Experiment 2.Representative fertilization patterns in the eggs laid by four females (one female per row of eggs) on days 2–10 of the laying sequence following a mating and single insemination on day 0. Black ovals are fertilized eggs (those containing an embryo); white ovals are unfertilized eggs. The day 1 egg is never fertilized (it was ovulated before mating occurred) and day 11 is almost never fertilized (see Fig 3). The second row has a fertilization gap on day 2 and a laying gap on day 4. The third row has a fertilization gap on day 5. The fourth row (no fertilized eggs) was the outcome in 44% of the trials.
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pone.0131786.g002: Experiment 2.Representative fertilization patterns in the eggs laid by four females (one female per row of eggs) on days 2–10 of the laying sequence following a mating and single insemination on day 0. Black ovals are fertilized eggs (those containing an embryo); white ovals are unfertilized eggs. The day 1 egg is never fertilized (it was ovulated before mating occurred) and day 11 is almost never fertilized (see Fig 3). The second row has a fertilization gap on day 2 and a laying gap on day 4. The third row has a fertilization gap on day 5. The fourth row (no fertilized eggs) was the outcome in 44% of the trials.

Mentions: Hypothesis 2: sperm release is triggered by oviposition and fertilizes the ovum ovulated shortly after oviposition. If there is no egg laid, sperm will not be released and the next ovum will not get fertilized. The prediction is that the next egg following a day without an egg (a laying gap- see Fig 2) will have a lower probability of being fertilized. Alternatively, as with Hypothesis 1 the last fertilized egg day might occur later.


Hit or Miss: Fertilization Outcomes of Natural Inseminations by Japanese Quail.

Adkins-Regan E - PLoS ONE (2015)

Experiment 2.Representative fertilization patterns in the eggs laid by four females (one female per row of eggs) on days 2–10 of the laying sequence following a mating and single insemination on day 0. Black ovals are fertilized eggs (those containing an embryo); white ovals are unfertilized eggs. The day 1 egg is never fertilized (it was ovulated before mating occurred) and day 11 is almost never fertilized (see Fig 3). The second row has a fertilization gap on day 2 and a laying gap on day 4. The third row has a fertilization gap on day 5. The fourth row (no fertilized eggs) was the outcome in 44% of the trials.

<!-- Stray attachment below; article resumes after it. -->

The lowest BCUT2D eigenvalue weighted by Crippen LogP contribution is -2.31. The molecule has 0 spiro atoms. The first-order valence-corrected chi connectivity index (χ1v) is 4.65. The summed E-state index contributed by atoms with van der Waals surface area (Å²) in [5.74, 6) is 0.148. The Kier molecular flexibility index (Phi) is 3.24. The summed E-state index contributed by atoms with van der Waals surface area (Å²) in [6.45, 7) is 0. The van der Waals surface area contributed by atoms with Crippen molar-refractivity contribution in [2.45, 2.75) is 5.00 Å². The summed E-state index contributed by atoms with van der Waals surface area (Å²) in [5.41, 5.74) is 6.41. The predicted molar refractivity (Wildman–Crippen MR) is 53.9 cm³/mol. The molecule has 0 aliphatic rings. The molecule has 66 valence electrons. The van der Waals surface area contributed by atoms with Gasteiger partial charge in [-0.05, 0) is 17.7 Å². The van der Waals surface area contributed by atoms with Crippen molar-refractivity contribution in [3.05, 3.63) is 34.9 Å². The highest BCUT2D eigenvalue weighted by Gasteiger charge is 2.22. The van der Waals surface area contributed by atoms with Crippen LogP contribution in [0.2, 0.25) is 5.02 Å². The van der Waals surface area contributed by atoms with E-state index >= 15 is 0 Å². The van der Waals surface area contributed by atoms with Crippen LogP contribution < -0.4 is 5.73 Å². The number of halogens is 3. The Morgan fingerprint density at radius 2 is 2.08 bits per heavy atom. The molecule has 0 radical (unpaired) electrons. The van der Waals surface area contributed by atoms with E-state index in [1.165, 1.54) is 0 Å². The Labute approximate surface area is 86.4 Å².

© Copyright Policy
Related In: Results  -  Collection

License
Show All Figures
getmorefigures.php?uid=PMC4519265&req=5

pone.0131786.g002: Experiment 2.Representative fertilization patterns in the eggs laid by four females (one female per row of eggs) on days 2–10 of the laying sequence following a mating and single insemination on day 0. Black ovals are fertilized eggs (those containing an embryo); white ovals are unfertilized eggs. The day 1 egg is never fertilized (it was ovulated before mating occurred) and day 11 is almost never fertilized (see Fig 3). The second row has a fertilization gap on day 2 and a laying gap on day 4. The third row has a fertilization gap on day 5. The fourth row (no fertilized eggs) was the outcome in 44% of the trials.